A high-pressure front coming in from the South China Sea will bring summer storms to northern Thailand this weekend. On Saturday and Sunday, storms could happen in the North, Northeast, East, and Central Plains, according to the Meteorological Department.
The high-pressure system is pushing moisture from the Gulf of Thailand and the South China Sea onto the mainland. As it mixes with hot air, it could start to rain or even snow.
On Saturday, summer rains are likely to hit Nan, Uttaradit, Tak, Phichit, Phitsanulok, and Phetchabun in northern Thailand. People are told not to be out in the open or under big trees or unsafe buildings when it rains hard, and farmers may see some damage to their crops.
The rain, on the other hand, is expected to reduce the terrible air pollution that has sent 41 people in Chiang Rai to the hospital for emergency care.
On Saturday morning, there were between 200 and 350 micrograms of particulate matter per cubic meter in the northern province. This was made worse by three forest fires in the Mae Chan area this past week.
Provincial health officials said that since they set up 444 clean rooms in hospitals to treat people with lung illnesses, more than 7,000 people have gone there for help.
Officials say they hope the rain will help reduce the amount of PM2.5 in the air, but they plan to keep working to reduce dust by doing things like turning off showers in public and private buildings.
Alliance sought over PM2.5 air pollution
At the same time, Thailand, Myanmar, and Laos are trying to work together to fight the pollution from transboundary smoke that is choking the area.
Prime Minister Prayut Chan-o-cha held a meeting with the Lao Prime Minister Sonexay Siphandone and the leader of Myanmar, Snr Gen Min Aung Hlaing, via video conference at Government House to talk about the transboundary haze problem.
Gen. Prayut said that the purpose of the meeting was for the three countries to talk about how they deal with transboundary smoke and come up with a good way to solve the problem.
Gen. Prayut said that everyone has realized how important it is to work together because the haze pollution has become a health risk for the people of the three countries. He said, “We need to work together to help each other solve the problem.”
Gen. Prayut suggested the Clear Sky Strategy at the meeting as a good way to deal with the problem.
Under the strategy, each country should pledge to reducing hotspots in line with the Chiang Rai Plan of Action, which was adopted by five countries in the Mekong Subregion in 2017.
Transboundary haze pollution in northern Thailand
The Chiang Rai Plan of Action tells the countries in the Mekong Sub-region what they need to do first to stop waste from crossing borders. The prime minister said that all of the countries involved should use all of the appropriate bilateral tools they have at all levels.
As part of its role, Thailand will encourage cooperation on transboundary haze pollution with Laos and Myanmar through local mutual mechanisms, he said. Next month, Indonesia will host the 42nd Asean Summit, where Thailand will also talk about the problem.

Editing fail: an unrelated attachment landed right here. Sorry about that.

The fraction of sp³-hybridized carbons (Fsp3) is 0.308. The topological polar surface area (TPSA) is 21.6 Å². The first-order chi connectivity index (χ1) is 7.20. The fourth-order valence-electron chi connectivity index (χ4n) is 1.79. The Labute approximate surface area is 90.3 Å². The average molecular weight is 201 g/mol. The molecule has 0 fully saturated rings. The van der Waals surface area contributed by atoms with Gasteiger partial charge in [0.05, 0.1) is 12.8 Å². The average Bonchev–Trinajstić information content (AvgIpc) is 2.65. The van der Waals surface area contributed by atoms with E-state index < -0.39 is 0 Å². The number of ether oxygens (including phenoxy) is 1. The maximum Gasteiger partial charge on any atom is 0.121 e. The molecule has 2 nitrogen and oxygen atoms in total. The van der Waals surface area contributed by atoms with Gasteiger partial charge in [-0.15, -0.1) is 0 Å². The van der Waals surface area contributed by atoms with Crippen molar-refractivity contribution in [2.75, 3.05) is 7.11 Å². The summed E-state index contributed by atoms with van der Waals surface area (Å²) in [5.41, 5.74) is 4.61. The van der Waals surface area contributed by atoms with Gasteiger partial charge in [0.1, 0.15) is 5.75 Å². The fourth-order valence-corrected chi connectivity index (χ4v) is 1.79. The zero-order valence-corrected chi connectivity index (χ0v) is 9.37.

Gen. Prayut said that the countries should also support efforts to share information and experiences and use the law to control and stop the causes of transboundary haze.
He said that governments should help farmers get rid of their waste and build power plants based on the bio-circular-green (BCG) model to turn this waste into fertilizer and energy.
He also said that Thailand would push for more cooperation between air quality tracking networks in countries in the sub-region. This would make it easier to predict air quality and send out alerts.
Gen. Prayut said that getting rid of haze pollution is a top goal for Thailand. Every year, meetings are held to talk about ways to stop forest fires and haze pollution.
He said that the government has come up with a plan to stop PM2.5 from coming from exhaust fumes, industries, and “slash-and-burn” farming.
Wildfires caused by humans in northern thailand
Gen. Prayut said that Thailand was able to cut the number of hotspots in the North by 61% and the amount of PM2.5 by 27% in the past year. He also said that Thailand has been keeping the Asean Secretariat up to date on its efforts to cut the number of hotspots.
After the three leaders met, Jatuporn Buruspat, the permanent secretary for the Ministry of Natural Resources and Environment, held a meeting with top officials from Laos and Myanmar to talk about how to carry out the policy directions given by the three leaders.
A ministry spokeswoman, Kanchana Patarachoke, said that Deputy Prime Minister and Foreign Affairs Minister Don Pramudwinai had also talked to his counterparts in neighbouring countries, such as Myanmar, about concerns about wildfires caused by humans in these countries, which are making the problem worse and affecting Thailand.
She also said that Mr. Don had asked the Thai minister to Myanmar to talk to Myanmar’s Ministry of Natural Resources and Environmental Conservation about having more talks about the issue.
Gen. Prayut and Mr. Don have also asked Asean’s secretary-general, Kao Kim Hourn, to back Thailand’s efforts to improve regional cooperation through the 2003 Asean Agreement on Transboundary Haze Pollution.
Ms. Kanchana said that Dr. Kao, who was in Thailand from March 29 to April 1, told Gen. Prayut and Mr. Don that he is willing to help push the problem.